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As countries race to approve a vaccine for COVID-19, separated and divorced parents will be faced with the difficult decision of whether or not they will receive the vaccination for themselves and ultimately their children. Vaccinating children is a controversial issue that predates COVID-19 and continues to flood the news provincially and nationally. In Alberta, vaccines are not mandatory or legally required and parents are at liberty to choose whether or not to vaccinate their children.  However, currently s. 38(1)(c) of the Public Health Act of Alberta does allow the provincial government to mandate vaccines in the case of a health emergency but this legislative authority has never been exercised:

When divorced or separated parents have “joint custody” it means they have joint decision making authority with respect to important decisions for their children.  The list of decisions that require the joint agreement of both parents usually include major medical decisions.  This involves cooperation from both parents to make decisions that are in the child’s best interests. This becomes more complicated when parents disagree on whether vaccines are safe or appropriate for their child.  When separated parents are at an impasse on an issue of this level of importance, the Court, or another decision maker such an arbitrator, may have to make a binding decision.  This leaves the Court or decision maker in a difficult position.  The Court must weigh competing expert testimony and information from the parents to ultimately decide what is in the best interests of the child(ren).   In extreme circumstances, one or both parents may lose the ability to make decisions with respect to their children’s medical care.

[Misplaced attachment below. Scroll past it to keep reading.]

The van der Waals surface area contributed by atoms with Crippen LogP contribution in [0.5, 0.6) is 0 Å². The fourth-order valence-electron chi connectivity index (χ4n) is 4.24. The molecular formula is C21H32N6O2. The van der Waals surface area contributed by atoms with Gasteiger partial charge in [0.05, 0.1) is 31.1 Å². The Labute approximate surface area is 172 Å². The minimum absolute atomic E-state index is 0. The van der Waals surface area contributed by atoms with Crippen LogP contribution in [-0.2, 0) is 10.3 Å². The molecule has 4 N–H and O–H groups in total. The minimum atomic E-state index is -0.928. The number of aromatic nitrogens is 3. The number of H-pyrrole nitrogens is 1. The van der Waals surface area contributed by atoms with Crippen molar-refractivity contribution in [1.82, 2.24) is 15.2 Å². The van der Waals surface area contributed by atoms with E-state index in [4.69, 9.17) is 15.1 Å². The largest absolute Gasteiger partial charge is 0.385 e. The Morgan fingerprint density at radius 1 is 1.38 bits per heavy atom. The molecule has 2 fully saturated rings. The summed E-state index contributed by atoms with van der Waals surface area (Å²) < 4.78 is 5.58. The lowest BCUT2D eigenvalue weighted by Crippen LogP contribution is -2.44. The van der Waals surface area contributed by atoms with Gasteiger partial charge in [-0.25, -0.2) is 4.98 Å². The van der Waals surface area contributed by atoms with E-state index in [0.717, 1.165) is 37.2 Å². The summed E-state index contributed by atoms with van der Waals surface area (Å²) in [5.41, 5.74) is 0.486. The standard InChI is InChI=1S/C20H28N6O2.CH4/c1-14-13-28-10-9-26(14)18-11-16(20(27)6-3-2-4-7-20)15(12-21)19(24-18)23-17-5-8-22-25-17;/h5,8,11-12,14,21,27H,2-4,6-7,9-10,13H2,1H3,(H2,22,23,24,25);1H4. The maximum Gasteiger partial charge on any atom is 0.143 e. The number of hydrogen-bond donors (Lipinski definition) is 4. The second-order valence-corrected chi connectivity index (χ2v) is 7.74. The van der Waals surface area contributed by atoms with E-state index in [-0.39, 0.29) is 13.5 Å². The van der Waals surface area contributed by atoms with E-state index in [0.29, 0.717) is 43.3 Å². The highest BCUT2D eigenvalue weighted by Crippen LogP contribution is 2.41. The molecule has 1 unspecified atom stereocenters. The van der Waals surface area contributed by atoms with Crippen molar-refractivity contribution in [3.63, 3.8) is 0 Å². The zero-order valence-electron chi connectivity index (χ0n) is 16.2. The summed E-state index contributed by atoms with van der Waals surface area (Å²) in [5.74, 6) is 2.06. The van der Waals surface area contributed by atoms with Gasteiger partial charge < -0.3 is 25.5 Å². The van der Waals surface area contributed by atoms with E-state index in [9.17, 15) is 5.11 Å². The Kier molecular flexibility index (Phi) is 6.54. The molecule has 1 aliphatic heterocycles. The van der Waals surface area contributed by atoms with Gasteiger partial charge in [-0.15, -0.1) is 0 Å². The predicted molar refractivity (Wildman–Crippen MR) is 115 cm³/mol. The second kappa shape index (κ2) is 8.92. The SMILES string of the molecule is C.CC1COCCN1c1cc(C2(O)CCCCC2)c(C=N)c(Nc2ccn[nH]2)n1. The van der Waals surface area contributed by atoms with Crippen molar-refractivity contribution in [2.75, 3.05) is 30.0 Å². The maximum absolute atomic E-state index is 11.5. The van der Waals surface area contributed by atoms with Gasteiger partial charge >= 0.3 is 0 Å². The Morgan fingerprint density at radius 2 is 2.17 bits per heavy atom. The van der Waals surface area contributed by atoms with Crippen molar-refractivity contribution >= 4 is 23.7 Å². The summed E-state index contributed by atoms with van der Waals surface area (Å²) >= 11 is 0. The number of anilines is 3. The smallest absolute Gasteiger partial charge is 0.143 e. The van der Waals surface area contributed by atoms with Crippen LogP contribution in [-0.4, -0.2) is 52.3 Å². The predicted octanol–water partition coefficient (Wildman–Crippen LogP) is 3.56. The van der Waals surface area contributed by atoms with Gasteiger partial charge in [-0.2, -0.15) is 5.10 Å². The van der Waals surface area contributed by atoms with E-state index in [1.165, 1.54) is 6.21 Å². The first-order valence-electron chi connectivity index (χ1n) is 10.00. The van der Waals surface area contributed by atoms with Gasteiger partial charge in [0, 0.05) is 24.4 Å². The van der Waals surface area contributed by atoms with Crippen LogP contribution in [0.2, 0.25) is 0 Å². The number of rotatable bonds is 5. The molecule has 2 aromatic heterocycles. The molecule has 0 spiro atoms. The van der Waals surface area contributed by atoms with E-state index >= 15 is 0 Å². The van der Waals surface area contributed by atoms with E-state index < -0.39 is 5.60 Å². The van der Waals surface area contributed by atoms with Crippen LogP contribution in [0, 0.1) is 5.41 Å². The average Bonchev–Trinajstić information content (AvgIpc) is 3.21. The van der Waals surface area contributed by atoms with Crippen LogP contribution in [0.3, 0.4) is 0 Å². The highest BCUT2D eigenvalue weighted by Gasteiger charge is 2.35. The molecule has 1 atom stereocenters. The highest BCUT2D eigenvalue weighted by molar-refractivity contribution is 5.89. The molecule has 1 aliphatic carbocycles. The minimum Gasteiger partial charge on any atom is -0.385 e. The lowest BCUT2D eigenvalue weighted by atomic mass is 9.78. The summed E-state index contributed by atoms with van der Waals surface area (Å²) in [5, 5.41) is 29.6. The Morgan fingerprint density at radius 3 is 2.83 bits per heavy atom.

This issue recently arose in a family Arbitration matter in Ontario.  The Arbitrator issued an award in favour of the mother who did not want the parties’ children to be vaccinated. Interestingly, during the Arbitration, the children contracted whooping cough, which is one of the diseases that routine vaccinations offer protection from.  In reaching its decision, the Arbitrator preferred the evidence of a medical doctor, who supported anti-vaccination positions.  Notably this medical doctor’s opinion had previously been rejected by the Provincial Court of British Columbia in an earlier family law case.  in the Ontario arbitration matter, the father has recently been given leave to appeal the Arbitrator’s decision in the Court of Queen’s Bench.  The Medical Officer of Health for the City of Toronto has also been granted leave to intervene in the appeal.  We will provide further updates as this matter proceeds through the courts.

Overall, the Courts have generally found in favour of the parent who seeks to vaccinate their children.  As with all issues affecting children, the Court’s duty is to determine the individual child’s best interests, while considering any medical expert testimony.  There are a handful of cases in which the court determined that the child should not receive vaccines.  The Alberta case of Chmiliar v. Chmiliar, 2001 ABQB 525 involved a 13 year old child.  The Court determined the child had the capacity to consent to medical treatment.  The Court also took into consideration the child’s fear of being vaccinated.  Interestingly, the Court required the child’s younger siblings to be vaccinated.  This is consistent with the trend in family law parenting decisions that, as children get older their voice and opinions can be a factor in the Court’s decision.